My counselor was helpful, but couldn’t give me the exact steps and formula that I wanted for forgiveness. Forgiveness is not a popular idea in our culture. We value individuality, forgetting that we are all connected. We work so hard to protect ourselves from negative feelings in our relationships, but those negative situations still happen and we just push them down and ignore them. Pretending everything is ok for appearances is not helpful.

I knew of no secular ways to learn this skill. I thought that if anything would be able to help me, it would be that feeling of being loved that I sometimes got from God. If I were to encourage and develop that within myself, I would know how to forgive, and I would learn how to avoid the situations that would require it later. I also knew that I needed to hear it said to me. I needed to hear the words, “You are forgiven.” (Forgiveness is a perlocutionary speech act, like promising – the utterance of the phrase creates the action.)

So I ended up at church. We think God feels the same way about us as we do about ourselves. This is not true. God loves us unconditionally. God loves us when we make mistakes. God loves us, even when we do not love ourselves. God gives us the grace to love ourselves. I can’t come up with the grace within myself, and so it comes from outside. Maybe after enough practice, it will come easily from within myself, or through God. I don’t know. There are people out there who can remember that they are enough as they are without God, but I am not one of them. I need to hear and feel it from someone else.

I know that my boyfriend and my family and my friends love me. I can tell myself that they just love what they see. There are those parts that I am ashamed to share. I tell myself that they would not love me if they knew, but God knows everything, and still loves me. I am working on being able to share myself wholly with those who I love, and not feel shame for the way I am. I can do this because there is God’s grace in everyone, and I tell myself that they will still love me. I cannot bear to be bare, but that’s what it takes to complete the hero’s journey.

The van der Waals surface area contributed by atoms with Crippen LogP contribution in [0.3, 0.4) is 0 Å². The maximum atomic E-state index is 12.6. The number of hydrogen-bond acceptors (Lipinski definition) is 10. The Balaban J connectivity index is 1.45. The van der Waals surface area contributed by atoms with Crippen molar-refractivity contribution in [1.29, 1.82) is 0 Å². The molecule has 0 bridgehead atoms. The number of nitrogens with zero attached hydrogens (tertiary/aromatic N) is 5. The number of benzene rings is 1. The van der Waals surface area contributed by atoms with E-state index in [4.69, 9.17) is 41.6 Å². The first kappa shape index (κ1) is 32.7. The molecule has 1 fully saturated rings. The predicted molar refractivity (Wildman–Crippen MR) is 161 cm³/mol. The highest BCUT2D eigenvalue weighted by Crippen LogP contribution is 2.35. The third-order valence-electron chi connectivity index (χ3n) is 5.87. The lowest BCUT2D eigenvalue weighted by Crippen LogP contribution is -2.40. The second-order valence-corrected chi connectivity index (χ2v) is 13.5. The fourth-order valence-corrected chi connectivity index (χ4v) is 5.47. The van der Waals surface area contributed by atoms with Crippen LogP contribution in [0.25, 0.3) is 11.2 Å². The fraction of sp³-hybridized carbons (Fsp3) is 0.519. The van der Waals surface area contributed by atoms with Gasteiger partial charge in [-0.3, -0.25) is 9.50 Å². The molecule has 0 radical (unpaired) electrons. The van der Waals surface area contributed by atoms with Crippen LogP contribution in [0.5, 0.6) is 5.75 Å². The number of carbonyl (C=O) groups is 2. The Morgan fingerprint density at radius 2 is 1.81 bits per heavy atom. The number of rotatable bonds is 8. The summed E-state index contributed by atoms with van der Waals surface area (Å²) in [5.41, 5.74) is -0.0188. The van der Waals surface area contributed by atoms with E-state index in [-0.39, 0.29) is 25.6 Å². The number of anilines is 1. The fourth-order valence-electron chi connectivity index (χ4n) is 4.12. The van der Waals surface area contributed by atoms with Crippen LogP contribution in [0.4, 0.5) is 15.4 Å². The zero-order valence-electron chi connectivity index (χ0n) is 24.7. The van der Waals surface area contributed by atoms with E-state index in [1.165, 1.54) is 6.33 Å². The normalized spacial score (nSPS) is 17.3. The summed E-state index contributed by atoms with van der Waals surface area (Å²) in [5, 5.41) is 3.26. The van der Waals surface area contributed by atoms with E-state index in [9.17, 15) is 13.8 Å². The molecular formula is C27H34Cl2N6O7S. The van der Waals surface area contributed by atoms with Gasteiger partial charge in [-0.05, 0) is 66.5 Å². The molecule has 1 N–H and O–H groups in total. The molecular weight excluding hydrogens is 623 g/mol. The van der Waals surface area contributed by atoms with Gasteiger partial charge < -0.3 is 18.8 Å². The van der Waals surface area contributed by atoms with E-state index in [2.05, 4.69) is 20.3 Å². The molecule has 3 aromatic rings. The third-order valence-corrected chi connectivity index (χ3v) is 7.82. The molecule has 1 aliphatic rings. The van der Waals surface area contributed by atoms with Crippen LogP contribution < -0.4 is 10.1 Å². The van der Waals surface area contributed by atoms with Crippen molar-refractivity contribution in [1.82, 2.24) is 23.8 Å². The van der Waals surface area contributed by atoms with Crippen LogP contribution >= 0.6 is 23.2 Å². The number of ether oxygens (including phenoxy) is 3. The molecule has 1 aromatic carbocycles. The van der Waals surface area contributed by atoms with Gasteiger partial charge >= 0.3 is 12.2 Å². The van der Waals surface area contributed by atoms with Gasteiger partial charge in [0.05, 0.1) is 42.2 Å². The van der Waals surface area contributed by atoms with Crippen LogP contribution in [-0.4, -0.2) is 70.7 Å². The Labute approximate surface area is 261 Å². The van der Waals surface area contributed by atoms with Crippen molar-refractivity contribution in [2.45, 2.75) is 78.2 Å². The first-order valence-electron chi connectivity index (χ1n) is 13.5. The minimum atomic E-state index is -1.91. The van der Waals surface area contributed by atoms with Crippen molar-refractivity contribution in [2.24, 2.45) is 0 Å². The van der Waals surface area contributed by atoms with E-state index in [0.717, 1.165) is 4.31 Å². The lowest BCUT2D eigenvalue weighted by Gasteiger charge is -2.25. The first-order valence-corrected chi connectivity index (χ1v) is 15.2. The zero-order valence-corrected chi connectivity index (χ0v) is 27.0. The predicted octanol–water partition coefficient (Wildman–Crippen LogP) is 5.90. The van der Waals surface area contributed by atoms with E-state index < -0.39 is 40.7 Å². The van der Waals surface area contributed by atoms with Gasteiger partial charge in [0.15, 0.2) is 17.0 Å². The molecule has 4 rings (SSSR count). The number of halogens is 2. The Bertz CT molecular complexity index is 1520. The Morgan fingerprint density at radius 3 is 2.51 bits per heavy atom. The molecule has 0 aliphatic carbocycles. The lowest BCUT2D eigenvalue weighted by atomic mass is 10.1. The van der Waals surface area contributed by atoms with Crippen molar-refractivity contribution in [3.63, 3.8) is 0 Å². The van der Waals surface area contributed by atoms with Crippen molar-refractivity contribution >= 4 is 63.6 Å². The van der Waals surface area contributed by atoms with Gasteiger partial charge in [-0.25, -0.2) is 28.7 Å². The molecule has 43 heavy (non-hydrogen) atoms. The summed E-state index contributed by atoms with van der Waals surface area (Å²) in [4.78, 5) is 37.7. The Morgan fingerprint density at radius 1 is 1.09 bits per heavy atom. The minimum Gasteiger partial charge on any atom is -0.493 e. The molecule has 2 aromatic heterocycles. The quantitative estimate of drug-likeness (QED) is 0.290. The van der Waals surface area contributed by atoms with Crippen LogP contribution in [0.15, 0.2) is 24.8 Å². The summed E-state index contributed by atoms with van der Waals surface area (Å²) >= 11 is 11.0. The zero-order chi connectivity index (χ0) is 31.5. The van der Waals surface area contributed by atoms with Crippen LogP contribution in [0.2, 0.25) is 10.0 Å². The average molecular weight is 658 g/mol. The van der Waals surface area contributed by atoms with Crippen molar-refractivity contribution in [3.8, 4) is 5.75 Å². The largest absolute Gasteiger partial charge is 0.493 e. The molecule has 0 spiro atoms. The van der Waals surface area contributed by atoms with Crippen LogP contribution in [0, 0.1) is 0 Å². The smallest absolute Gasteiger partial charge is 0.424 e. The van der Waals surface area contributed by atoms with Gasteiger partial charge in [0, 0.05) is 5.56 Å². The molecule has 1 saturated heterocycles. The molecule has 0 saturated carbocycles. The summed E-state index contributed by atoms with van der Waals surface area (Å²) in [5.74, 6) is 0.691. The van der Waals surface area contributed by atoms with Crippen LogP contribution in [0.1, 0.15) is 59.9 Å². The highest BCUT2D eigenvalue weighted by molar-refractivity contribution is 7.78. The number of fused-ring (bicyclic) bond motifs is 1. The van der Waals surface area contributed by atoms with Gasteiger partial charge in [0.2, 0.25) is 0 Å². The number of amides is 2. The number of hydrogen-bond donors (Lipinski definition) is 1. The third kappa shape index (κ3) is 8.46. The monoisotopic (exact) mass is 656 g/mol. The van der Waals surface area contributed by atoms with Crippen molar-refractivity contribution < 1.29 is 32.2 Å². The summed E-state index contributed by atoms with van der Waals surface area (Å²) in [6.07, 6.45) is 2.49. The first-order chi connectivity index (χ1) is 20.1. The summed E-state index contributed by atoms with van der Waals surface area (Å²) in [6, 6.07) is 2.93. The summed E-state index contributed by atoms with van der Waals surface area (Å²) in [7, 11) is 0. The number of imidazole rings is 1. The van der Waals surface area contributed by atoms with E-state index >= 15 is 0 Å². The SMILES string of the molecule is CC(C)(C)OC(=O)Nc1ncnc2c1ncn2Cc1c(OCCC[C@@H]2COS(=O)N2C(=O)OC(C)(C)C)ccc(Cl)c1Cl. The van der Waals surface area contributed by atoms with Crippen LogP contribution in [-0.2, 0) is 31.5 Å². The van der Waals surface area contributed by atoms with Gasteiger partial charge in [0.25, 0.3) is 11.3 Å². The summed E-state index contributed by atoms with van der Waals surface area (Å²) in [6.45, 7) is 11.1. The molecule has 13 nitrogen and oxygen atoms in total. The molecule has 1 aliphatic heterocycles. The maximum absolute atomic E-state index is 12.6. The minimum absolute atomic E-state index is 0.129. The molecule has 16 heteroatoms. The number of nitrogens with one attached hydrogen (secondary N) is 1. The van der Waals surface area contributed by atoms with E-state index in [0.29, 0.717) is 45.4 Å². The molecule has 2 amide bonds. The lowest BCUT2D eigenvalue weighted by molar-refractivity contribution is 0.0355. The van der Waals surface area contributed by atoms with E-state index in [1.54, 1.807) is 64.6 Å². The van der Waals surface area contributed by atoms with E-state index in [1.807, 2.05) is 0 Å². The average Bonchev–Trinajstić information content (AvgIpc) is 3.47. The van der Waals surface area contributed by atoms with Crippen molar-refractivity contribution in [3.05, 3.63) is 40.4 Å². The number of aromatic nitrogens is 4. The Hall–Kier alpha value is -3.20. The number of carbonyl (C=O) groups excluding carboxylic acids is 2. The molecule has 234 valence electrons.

So I just practice being weak, embracing vulnerability, embracing my imperfections. Realizing that it is powerful to be weak and humble.

The only way to get rid of the negative feelings is to lean into them, embrace and deal with them. The fear is worse than what you fear always. Fearing weakness is always worse than being weak.

Forgiveness is hard, but the alternative is harder.

Personification of God

I have a theory that there exists a something in this world that we all experience, but is so incomprehensible that we all explain it differently. I’m talking about God. I’m talking about any kind of Great Spirit, or feeling of being connected to everything around you. I think that it is such a complicated, multi-faceted idea and feeling that we have to personify it in order to share our experience with others.

We want to tell people about this amazing feeling of love and acceptance, but there are no words, and so we do the best we can, using a metaphor. “It’s like there is someone looking down who can see everything and loves me no matter what I do.” But there’s not a someone. There’s not even a something.

Atheists can experience God, but they don’t personify it. They often can’t reconcile it with what they know of the world, so they just ignore it. One must acknowledge these feelings of God in order to be able to talk to others about it. Sometimes that doesn’t happen. I’m speaking from experience. At the same time, there are probably religious people who haven’t experienced God, and just pretend because they wish they could, or they think they should. There’s also no way of knowing if they have experienced God or not. It’s that problem with the words again. No two interpretations are the same.

Before I really started thinking about religion and Christianity in a serious way, I couldn’t understand how anyone could believe in a contradiction. How can God be everywhere? (As a small child I once asked, “Is God in the fridge too?”) How can God love everyone and let terrible things happen? How can there be no evidence and so many people believe?

There is evidence. People believe in God, because they know God within themselves. God isn’t something that needs to be believed in. It just is. It is there, whether you believe it or not. This is why God isn’t a man with a big white beard. God can be that, if that’s what you need. Maybe my God is a big kitty-cat. Maybe your God is a big sassy black woman. Maybe Her God is the trees. Maybe his God is the ocean. I don’t know.

There is no way to know the God of someone else. Our words don’t work that way. Our brains don’t work that way. All we know is what we see and what we feel.